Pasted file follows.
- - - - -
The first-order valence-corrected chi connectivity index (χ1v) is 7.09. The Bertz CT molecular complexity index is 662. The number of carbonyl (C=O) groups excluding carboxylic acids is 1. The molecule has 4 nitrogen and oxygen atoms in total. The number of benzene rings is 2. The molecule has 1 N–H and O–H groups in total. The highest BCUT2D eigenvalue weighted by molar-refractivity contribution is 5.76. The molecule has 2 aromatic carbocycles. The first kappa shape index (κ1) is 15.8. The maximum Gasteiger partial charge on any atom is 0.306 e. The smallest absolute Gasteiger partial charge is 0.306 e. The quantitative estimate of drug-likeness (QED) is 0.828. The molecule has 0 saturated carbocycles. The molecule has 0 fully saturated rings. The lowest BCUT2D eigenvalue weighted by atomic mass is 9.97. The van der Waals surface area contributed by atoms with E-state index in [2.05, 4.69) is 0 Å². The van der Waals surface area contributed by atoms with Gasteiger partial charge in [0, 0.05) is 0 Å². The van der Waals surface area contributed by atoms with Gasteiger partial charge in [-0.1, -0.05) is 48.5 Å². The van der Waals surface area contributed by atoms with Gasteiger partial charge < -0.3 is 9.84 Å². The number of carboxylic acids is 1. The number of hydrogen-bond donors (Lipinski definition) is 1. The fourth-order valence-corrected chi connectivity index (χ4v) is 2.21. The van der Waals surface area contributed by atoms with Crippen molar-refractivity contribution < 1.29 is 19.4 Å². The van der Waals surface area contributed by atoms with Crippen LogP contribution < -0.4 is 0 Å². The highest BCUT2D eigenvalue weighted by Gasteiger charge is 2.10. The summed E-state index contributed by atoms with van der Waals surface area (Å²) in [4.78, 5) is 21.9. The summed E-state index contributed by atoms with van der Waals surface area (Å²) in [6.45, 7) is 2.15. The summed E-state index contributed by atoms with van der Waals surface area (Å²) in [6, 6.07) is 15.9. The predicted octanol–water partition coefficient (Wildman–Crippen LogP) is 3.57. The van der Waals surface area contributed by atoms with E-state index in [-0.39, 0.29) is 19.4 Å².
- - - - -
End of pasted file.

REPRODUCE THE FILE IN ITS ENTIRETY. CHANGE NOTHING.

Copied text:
The first-order valence-corrected chi connectivity index (χ1v) is 7.09. The Bertz CT molecular complexity index is 662. The number of carbonyl (C=O) groups excluding carboxylic acids is 1. The molecule has 4 nitrogen and oxygen atoms in total. The number of benzene rings is 2. The molecule has 1 N–H and O–H groups in total. The highest BCUT2D eigenvalue weighted by molar-refractivity contribution is 5.76. The molecule has 2 aromatic carbocycles. The first kappa shape index (κ1) is 15.8. The maximum Gasteiger partial charge on any atom is 0.306 e. The smallest absolute Gasteiger partial charge is 0.306 e. The quantitative estimate of drug-likeness (QED) is 0.828. The molecule has 0 saturated carbocycles. The molecule has 0 fully saturated rings. The lowest BCUT2D eigenvalue weighted by atomic mass is 9.97. The van der Waals surface area contributed by atoms with E-state index in [2.05, 4.69) is 0 Å². The van der Waals surface area contributed by atoms with Gasteiger partial charge in [0, 0.05) is 0 Å². The van der Waals surface area contributed by atoms with Gasteiger partial charge in [-0.1, -0.05) is 48.5 Å². The van der Waals surface area contributed by atoms with Gasteiger partial charge < -0.3 is 9.84 Å². The number of carboxylic acids is 1. The number of hydrogen-bond donors (Lipinski definition) is 1. The fourth-order valence-corrected chi connectivity index (χ4v) is 2.21. The van der Waals surface area contributed by atoms with Crippen molar-refractivity contribution < 1.29 is 19.4 Å². The van der Waals surface area contributed by atoms with Crippen LogP contribution < -0.4 is 0 Å². The highest BCUT2D eigenvalue weighted by Gasteiger charge is 2.10. The summed E-state index contributed by atoms with van der Waals surface area (Å²) in [4.78, 5) is 21.9. The summed E-state index contributed by atoms with van der Waals surface area (Å²) in [6.45, 7) is 2.15. The summed E-state index contributed by atoms with van der Waals surface area (Å²) in [6, 6.07) is 15.9. The predicted octanol–water partition coefficient (Wildman–Crippen LogP) is 3.57. The van der Waals surface area contributed by atoms with E-state index in [-0.39, 0.29) is 19.4 Å².